From Alexander Donald
London 1st. Septemr. 1790
My Dear Sir
I arrived here a few days ago after a very pleasant passage of five weeks and three days.
Before I left America, I had intended to ask the favour of you to give me a letter of introduction to one of the Farmers General of France; but I was so much hurried that it escaped my memory. It is reported here, that the Tobacco Trade in France is to be put upon nearly the same footing that it is on in this Country, indeed I believe it is so ordered by the National Assembly. This I recollect you mentioned to me when I had the pleasure of seeing you in Virginia, but notwithstanding of that, it is probable that some of the Farmers may still incline to do business in the Tobacco line, and I am willing either to contract to furnish any given quantity, or to purchase in Virginia upon Commission. I would go over to Paris if I had been fortunate enough to have brought with me a letter from you.
I hope you have used your good offices with Mr. Hamilton so effectually as to prevent Mr. Brown any further Trouble about the Bowman’s business. The Papers which I forwarded to New York before I left Virga. would satisfie every unprejudiced person that there were no grounds for Heth’s Conduct, nay he himself told Mr. Harrison after seeing the Papers that he was satisfied. I always thought, and ever shall, that the whole proceeded from envy or malice in Mr. Heth.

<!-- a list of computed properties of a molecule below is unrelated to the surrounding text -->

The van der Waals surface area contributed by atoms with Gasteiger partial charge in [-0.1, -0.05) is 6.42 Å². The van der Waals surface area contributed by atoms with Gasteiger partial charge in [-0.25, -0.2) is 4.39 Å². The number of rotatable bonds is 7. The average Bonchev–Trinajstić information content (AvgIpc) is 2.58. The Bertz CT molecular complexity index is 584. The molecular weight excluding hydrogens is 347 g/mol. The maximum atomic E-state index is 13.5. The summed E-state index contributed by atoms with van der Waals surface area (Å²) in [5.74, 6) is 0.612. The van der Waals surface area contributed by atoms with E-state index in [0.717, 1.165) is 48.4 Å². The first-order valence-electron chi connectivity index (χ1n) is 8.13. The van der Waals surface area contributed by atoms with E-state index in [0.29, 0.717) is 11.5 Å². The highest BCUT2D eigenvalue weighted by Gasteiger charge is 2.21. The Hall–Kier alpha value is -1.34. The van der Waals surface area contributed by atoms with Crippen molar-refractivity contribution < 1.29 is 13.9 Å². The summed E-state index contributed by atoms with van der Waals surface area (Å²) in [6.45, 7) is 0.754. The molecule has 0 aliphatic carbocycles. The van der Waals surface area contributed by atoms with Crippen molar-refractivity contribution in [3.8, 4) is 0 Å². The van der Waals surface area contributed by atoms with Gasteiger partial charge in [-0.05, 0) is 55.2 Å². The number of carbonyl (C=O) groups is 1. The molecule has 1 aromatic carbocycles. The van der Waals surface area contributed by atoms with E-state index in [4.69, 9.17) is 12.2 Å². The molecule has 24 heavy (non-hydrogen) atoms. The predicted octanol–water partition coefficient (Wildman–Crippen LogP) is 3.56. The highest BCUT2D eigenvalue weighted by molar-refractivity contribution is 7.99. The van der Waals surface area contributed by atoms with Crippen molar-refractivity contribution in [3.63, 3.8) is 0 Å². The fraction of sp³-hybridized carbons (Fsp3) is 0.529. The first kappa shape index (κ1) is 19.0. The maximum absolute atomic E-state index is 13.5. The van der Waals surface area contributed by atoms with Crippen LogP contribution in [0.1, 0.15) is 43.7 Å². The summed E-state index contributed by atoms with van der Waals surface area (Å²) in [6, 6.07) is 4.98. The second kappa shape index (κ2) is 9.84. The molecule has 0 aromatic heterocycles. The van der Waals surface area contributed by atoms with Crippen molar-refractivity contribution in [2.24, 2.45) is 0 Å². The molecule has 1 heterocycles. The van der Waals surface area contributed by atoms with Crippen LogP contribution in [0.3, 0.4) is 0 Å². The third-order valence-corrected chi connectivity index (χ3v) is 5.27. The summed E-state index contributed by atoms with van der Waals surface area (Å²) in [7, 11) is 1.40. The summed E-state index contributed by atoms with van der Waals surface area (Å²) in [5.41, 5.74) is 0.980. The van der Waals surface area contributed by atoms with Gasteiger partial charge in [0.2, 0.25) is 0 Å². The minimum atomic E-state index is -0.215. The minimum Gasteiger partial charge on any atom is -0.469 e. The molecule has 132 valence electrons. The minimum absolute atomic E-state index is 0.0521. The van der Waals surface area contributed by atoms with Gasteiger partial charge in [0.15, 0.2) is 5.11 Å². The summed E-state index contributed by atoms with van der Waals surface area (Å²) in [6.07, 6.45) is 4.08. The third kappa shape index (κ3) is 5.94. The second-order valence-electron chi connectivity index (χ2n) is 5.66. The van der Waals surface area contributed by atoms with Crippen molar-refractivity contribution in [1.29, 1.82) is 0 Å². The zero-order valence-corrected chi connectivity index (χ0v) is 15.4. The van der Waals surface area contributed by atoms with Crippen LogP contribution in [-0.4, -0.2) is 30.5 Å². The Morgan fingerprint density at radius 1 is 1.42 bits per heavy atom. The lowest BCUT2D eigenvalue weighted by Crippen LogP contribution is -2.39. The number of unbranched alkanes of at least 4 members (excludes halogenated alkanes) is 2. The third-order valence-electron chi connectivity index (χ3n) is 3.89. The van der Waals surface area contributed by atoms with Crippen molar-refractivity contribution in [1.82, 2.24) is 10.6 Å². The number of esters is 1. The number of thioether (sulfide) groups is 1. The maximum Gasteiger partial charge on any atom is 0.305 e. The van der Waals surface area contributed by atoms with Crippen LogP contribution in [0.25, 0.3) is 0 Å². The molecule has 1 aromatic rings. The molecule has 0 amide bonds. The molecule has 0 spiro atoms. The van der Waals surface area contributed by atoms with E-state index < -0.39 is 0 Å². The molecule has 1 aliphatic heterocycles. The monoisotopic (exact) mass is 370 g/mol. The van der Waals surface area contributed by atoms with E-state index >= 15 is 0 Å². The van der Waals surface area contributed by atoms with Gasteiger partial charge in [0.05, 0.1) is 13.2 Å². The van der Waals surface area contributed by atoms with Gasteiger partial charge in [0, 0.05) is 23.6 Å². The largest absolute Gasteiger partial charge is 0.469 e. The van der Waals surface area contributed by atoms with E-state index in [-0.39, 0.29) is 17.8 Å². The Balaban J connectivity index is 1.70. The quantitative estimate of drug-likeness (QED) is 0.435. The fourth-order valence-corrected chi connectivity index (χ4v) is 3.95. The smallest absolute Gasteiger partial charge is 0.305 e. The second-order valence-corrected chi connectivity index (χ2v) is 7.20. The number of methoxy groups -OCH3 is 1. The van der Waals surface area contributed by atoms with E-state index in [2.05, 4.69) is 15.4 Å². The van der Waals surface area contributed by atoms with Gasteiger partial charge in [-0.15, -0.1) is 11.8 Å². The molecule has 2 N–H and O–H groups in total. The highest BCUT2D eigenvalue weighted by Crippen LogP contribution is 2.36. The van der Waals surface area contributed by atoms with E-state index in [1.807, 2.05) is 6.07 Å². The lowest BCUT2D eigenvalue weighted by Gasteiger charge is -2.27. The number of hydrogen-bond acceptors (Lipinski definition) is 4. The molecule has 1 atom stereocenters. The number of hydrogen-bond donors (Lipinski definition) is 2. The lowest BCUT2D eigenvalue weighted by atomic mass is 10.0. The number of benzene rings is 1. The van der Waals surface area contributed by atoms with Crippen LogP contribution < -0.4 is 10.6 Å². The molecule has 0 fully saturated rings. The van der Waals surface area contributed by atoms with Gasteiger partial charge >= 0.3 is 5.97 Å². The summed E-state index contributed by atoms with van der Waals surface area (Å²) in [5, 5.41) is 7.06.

The appearance of war is stronger now than it was three days ago. The National Assembly of France have ordered 32 ships of the Line to be put into Commission, which will make the Spaniards more forward when they find they are to be so powerfully supported by France. I hope America will not be involved in it. I sincerely wish for war, and on her account only, as she will, by observing a strict neutrality, become the carrier for all the Belligerent Powers, and will find a very proffitable market for all her superfluous grain and Lumber in their West India Islands, and I am really sorry to find that some such market appears to be necessary, For from all the information I have been able to procure since I came here, the demand from Europe will not be great, for in general every Country has made sufficient to supply its own consumption, and I have not heard of any that apprehends a scarcity.
There was only a small part of your Crop of Tobacco brought to Richmond when I left it, but I suppose it would get down soon afterwards. You will find that the money will be very punctually paid, which I hope will induce you to give Mr. Brown the refusal of your Crops in future. I took the liberty of mentioning to you and of writing to Colo. Lewis, that it would be much your Interest to import your coarse goods, if you do not manufacture enough for to cloath your People; Or if there is any thing that this Country affords, which you may want for yourself at New York, I trust I have no occasion to tell you that I will be most happy in Executing any of your commands. I am with much respect & esteem My Dear Sir Your mo. obt. Sert.,
RC (DLC); endorsed as received 20 Nov. 1790 and so recorded in SJL.